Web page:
There are particular areas within the brain that can be “turned on” to create or enhance spiritual experience. Neurologists have known that there are patients with temporal-lobe epilepsy who often report spiritual experiences, are often preoccupied with religious issues, and tend to be obsessed with matters of the spirit. (p. 28) In 1997, a team of scientists (led by Dr. Vilayanur Ramachandran) at the University of California, San Diego, studied what they believed was the discovery of a “God module” in the brain. They believed this “God module” may be responsible for the innate instinct to believe in God. They were able to study epileptics who had deeply spiritual experiences. This group of scientists found a circuit of nerves in the temporal lobes that became electrically active when the patients thought about God. The primary results revealed that spirituality/God/the Divine could be “hard-wired’ into the brain. The scientists concluded that a seizure leads to an overstimulation of the nerves in the “God module”; illuminating the fact that our brain does contain neural machinery in the temporal lobes. Dr. Ramachandran continued studies in this area and learned that the deeply religious (without epilepsy) presented with a similar response (as epileptics) in the temporary lobes when shown words that invoke spiritual belief. If the “God module” exists, it hints that those who are atheists may have neural circuits in the temporal lobe that differs in design. (p. 29) I believe that God created us to connect with him; and therefore, did wire our brains to experience a Divine presence.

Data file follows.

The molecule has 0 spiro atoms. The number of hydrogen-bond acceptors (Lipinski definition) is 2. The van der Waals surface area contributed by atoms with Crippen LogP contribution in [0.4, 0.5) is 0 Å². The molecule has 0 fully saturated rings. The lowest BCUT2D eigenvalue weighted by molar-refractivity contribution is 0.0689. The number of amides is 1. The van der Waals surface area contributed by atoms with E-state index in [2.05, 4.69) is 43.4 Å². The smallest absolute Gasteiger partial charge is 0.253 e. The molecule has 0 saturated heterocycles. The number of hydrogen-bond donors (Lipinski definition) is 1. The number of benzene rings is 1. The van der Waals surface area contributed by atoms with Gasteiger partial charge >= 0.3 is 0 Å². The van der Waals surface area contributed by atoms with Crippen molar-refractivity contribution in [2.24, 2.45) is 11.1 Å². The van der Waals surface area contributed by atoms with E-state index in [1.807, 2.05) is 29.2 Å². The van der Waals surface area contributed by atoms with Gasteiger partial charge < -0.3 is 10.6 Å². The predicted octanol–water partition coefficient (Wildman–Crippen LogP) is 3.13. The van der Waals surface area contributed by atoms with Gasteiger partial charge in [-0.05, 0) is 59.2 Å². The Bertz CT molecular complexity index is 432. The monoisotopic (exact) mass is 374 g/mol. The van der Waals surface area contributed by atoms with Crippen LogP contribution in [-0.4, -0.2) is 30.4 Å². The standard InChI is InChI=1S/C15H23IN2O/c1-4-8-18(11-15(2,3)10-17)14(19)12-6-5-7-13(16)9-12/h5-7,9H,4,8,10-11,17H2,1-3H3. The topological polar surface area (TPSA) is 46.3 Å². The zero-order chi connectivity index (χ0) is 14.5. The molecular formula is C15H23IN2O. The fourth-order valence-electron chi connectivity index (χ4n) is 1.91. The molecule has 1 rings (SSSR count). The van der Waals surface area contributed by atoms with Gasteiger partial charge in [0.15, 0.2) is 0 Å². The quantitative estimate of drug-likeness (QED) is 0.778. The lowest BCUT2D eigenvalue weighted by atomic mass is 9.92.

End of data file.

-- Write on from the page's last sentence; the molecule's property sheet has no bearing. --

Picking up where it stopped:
Andrew Newberg, at the University of Pennsylvania, used SPECT studies to view the brain during meditation. Meditation was chosen to study because it is a spiritual state that can be easily duplicated in a lab setting. Newberg scanned the brains of Buddhist monks during prolonged meditation. The images disclosed unique changes in the activity of the brain as the mind of the monk arrived at a meditative state. Notable was the fact that activity decreased in the parts of the brain that were involved in producing a sense of three-dimensional orientation in space. When we lose a sense of place and it likely leads to a spiritual feeling of release into a place beyond space and time. This implies that a fundamental aspect of a spiritual experience of transcendence may be hard-wired in the brain. (p. 30)